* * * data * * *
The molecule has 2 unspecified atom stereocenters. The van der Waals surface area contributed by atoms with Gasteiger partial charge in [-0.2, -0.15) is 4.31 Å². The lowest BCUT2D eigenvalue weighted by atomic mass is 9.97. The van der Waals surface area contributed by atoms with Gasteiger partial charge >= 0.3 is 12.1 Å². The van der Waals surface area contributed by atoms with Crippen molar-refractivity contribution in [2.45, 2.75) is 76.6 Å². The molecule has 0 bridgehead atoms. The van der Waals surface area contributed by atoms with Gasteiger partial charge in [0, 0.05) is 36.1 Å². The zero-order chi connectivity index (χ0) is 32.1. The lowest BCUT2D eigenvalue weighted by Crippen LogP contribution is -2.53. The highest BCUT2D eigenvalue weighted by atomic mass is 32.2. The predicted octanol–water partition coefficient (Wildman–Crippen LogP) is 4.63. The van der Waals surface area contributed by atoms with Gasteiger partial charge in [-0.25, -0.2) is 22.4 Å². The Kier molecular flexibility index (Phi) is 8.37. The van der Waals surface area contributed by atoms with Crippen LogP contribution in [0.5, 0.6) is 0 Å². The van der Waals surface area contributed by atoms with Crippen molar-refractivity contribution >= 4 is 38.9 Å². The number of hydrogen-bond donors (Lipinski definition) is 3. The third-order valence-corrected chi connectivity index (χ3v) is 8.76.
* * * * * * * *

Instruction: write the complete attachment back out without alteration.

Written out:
The molecule has 2 unspecified atom stereocenters. The van der Waals surface area contributed by atoms with Gasteiger partial charge in [-0.2, -0.15) is 4.31 Å². The lowest BCUT2D eigenvalue weighted by atomic mass is 9.97. The van der Waals surface area contributed by atoms with Gasteiger partial charge >= 0.3 is 12.1 Å². The van der Waals surface area contributed by atoms with Crippen molar-refractivity contribution in [2.45, 2.75) is 76.6 Å². The molecule has 0 bridgehead atoms. The van der Waals surface area contributed by atoms with Gasteiger partial charge in [0, 0.05) is 36.1 Å². The zero-order chi connectivity index (χ0) is 32.1. The lowest BCUT2D eigenvalue weighted by Crippen LogP contribution is -2.53. The highest BCUT2D eigenvalue weighted by atomic mass is 32.2. The predicted octanol–water partition coefficient (Wildman–Crippen LogP) is 4.63. The van der Waals surface area contributed by atoms with Gasteiger partial charge in [-0.25, -0.2) is 22.4 Å². The Kier molecular flexibility index (Phi) is 8.37. The van der Waals surface area contributed by atoms with Crippen LogP contribution in [0.5, 0.6) is 0 Å². The van der Waals surface area contributed by atoms with Crippen molar-refractivity contribution >= 4 is 38.9 Å². The number of hydrogen-bond donors (Lipinski definition) is 3. The third-order valence-corrected chi connectivity index (χ3v) is 8.76.